Disclaimer: This diatribe is fortunately not pertinent to my current work. I am lucky enough right now to perform inspections and consulting for extremely quality-focused clients and facilities. This is a general statement based on my experience in many other working environments going back over the past 15+ years.
I'm tired of hearing about some NDT inspectors being labeled as "too picky". This term usually appears when someone actually does their job and makes calls that the previous inspector either missed or ignored. Missing something may be due to a lack of experience, training, or simply the natural variables involved in NDT which is quite often not black and white mathematics. It might not always be tolerable, but it can be honest. But "ignoring" something... thinking one has the right to skew the results to the liking of their client, make judgement calls outside the boundaries of the acceptance criteria, or simply look the other way when an indication pops up... this is inexcusable and prompts the term "picky inspector" when a proper job is actually performed.
Here's the thing: as an NDT inspector it's not your job to interpret the code any way you see fit to appease the repair rate targets of your customer. Your job is to have the training, skills, certification and diligence to follow the procedure and make determinations based on the acceptance criteria of the governing code. You have no authority to move the goal posts.
We have a troubling affliction in industry with the "bottom feeder" effect: those favourite technicians that impart personal bias and a penchant for conflict avoidance. They tell the clients what they want to hear. These inspections usually cost less upfront, result in fewer (if any) repairs, and generally serve the bottom line. As a result, they're more likely to get repeat work while the upstanding inspectors that give a damn sit out another round. These bottom feeders completely fail to serve the purpose of a quality control program and the lack of integrity can lead to dangerous safety consequences.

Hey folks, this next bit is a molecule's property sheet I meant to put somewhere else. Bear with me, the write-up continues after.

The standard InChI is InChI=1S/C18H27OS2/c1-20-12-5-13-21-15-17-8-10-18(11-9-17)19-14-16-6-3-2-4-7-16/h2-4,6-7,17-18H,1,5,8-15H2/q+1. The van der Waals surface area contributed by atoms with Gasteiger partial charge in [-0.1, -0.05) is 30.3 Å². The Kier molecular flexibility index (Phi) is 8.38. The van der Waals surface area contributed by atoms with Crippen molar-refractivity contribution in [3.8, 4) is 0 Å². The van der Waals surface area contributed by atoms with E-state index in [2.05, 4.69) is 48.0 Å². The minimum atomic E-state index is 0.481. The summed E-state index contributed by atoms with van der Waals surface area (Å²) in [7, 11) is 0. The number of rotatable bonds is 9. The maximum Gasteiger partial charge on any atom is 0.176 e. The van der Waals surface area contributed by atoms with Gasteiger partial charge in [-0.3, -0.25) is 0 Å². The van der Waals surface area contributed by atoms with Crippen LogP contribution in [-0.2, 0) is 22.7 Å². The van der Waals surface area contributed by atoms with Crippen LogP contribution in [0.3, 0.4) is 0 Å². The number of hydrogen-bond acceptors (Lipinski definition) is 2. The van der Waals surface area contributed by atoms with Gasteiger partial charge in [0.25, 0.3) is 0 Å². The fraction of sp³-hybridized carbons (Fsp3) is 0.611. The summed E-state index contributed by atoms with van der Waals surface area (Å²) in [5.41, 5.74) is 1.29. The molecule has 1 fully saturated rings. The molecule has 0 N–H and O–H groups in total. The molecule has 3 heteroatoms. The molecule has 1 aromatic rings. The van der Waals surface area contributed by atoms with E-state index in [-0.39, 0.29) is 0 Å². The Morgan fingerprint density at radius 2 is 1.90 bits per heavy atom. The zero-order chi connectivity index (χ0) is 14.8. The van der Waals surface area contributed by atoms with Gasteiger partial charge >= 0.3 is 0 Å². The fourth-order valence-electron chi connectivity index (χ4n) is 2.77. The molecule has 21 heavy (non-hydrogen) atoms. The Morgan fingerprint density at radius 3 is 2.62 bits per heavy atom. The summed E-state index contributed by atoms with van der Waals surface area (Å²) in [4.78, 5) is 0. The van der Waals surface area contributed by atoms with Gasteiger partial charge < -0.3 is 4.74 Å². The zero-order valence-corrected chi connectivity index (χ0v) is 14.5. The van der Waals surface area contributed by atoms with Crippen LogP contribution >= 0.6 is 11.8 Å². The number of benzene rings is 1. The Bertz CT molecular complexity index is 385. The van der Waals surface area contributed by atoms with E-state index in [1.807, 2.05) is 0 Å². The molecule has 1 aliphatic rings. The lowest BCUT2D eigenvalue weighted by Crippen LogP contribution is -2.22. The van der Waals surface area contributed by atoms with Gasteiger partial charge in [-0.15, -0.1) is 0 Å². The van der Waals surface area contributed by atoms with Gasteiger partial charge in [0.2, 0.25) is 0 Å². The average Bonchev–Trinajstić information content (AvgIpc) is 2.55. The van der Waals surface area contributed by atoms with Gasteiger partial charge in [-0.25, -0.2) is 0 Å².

The suspicion that a new NDT contractor is more picky should first cast doubt on the previous one, not the new one. Double check settings, calibrations, and results. Confirm with an alternate method. Verify and excavate. Take photos. Learn from your inspections and do what you are hired to do... follow the procedure and call to the code. Do not deviate. If the client doesn't like the answer after you show them you're right, then that speaks volumes about the quality of product they're producing and the kind of client you might want to divorce yourself from.
I have never met any inspector that was "too picky" and rejected relevant indications above and beyond the code limits. Never. If you have a reputation of being too picky, then I hazard a guess it's because your level of integrity (not to mention guts to be able to deliver "the bad news") is in the upper few percentile of industry.
The governing code you're working to provides the absolute distance and width of the goal posts. We can't be "too picky" or "not picky enough" if we're doing our jobs.